Hezbollah-owned company offers cut price fuel in challenge to Lebanese state
The Hezbollah-owned petroleum corporation Al-Amana has announced that it will sell Iranian fuel oil at reduced prices until the end of September after the oil arrived in Lebanon without authorization from the country’s government.
The corporation, which has been sanctioned by the US government, said in a statement that it would sell oil for Lebanese lira and charge 140,000 lira (approximately $9.15) for 20 litres of fuel oil.
The statement said the rates would be lower than the official government price, which is $10.98 for 20 litres of fuel oil, not counting the transportation costs and profit margins of private companies.
Lebanon is suffering from an unprecedented economic crisis and crippling fuel shortages have led to long queues and violence at petrol stations.
Last week, Hezbollah leader Hassan Nasrallah announced in a speech that Iranian oil arriving in Lebanon would be sold for Lebanese lira rather than US dollars and for less than official government prices.
The recently formed Lebanese government of Prime Minister Najib Mikati has denounced Hezbollah's unauthorised importation of Iranian oil to Lebanon as "a violation of Lebanese sovereignty".
The fuel was imported on dozens of trucks that arrived via Syria last week. Hezbollah has received support from Iran ever since it was formed in the 1980s and has intervened militarily in the Syrian conflict on the side of President Bashar Al-Assad.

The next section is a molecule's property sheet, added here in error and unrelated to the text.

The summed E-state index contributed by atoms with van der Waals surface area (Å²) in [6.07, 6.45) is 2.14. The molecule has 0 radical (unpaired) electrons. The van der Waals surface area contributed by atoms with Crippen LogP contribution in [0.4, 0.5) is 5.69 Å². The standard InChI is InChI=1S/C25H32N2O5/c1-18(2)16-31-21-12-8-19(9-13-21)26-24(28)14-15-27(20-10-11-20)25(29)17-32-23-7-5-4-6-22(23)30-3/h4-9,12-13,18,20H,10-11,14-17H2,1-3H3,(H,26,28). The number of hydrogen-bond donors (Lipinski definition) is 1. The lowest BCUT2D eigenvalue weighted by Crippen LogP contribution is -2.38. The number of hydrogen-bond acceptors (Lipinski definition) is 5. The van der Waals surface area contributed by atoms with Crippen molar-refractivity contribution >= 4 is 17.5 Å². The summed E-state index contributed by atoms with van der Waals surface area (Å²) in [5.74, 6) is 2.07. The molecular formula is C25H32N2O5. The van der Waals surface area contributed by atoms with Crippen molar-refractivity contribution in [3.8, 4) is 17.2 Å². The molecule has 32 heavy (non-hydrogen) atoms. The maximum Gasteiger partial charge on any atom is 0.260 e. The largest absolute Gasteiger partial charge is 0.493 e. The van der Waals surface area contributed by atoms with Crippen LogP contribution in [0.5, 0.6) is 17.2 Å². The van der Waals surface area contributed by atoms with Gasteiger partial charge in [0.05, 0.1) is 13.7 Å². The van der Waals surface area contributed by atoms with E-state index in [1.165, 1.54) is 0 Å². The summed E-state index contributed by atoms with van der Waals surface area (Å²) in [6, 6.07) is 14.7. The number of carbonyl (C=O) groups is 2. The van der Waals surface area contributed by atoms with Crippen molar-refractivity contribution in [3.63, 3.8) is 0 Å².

Hezbollah is considered a terrorist organisation by the United States.
Analysts have described the organisation's move as an effective sidelining of the Lebanese state.
"It's very clear that the state is unable to stop Hezbollah. The state is watching and it's paralysed and it can't take any action," political activist and energy expert Laury Haytayan told AFP.
The director-general of Amanah, Usama Eleik, previously told The New Arab’s Arabic-language service, Al-Araby Al-Jadeed, that some of the fuel would be distributed free of charge to government hospitals, orphanages, fire stations, water plants, and the homes of elderly and disabled people.
Fuel supplies would also be sold to private hospitals, medicine factories, bakeries, and other essential institutions, he said.
However, an anonymous source told Al-Araby Al-Jadeed that most of those who had received fuel were members or supporters of Hezbollah or institutions linked to the Iran-backed group.
The source said that humanitarian institutions were reluctant to buy the fuel for fear of being targeted by US sanctions.
"Some American organisations which support Lebanese institutions provided support in the form of fuel when the Iranian oil arrived, so that those institutions don't resort to the Amana company and Hezbollah," the source added.
One of the first acts of Prime Minister Mikati's government was to remove subsidies on fuel oil and set prices in US dollars, rather than Lebanese lira for it. The move was criticised by economic experts.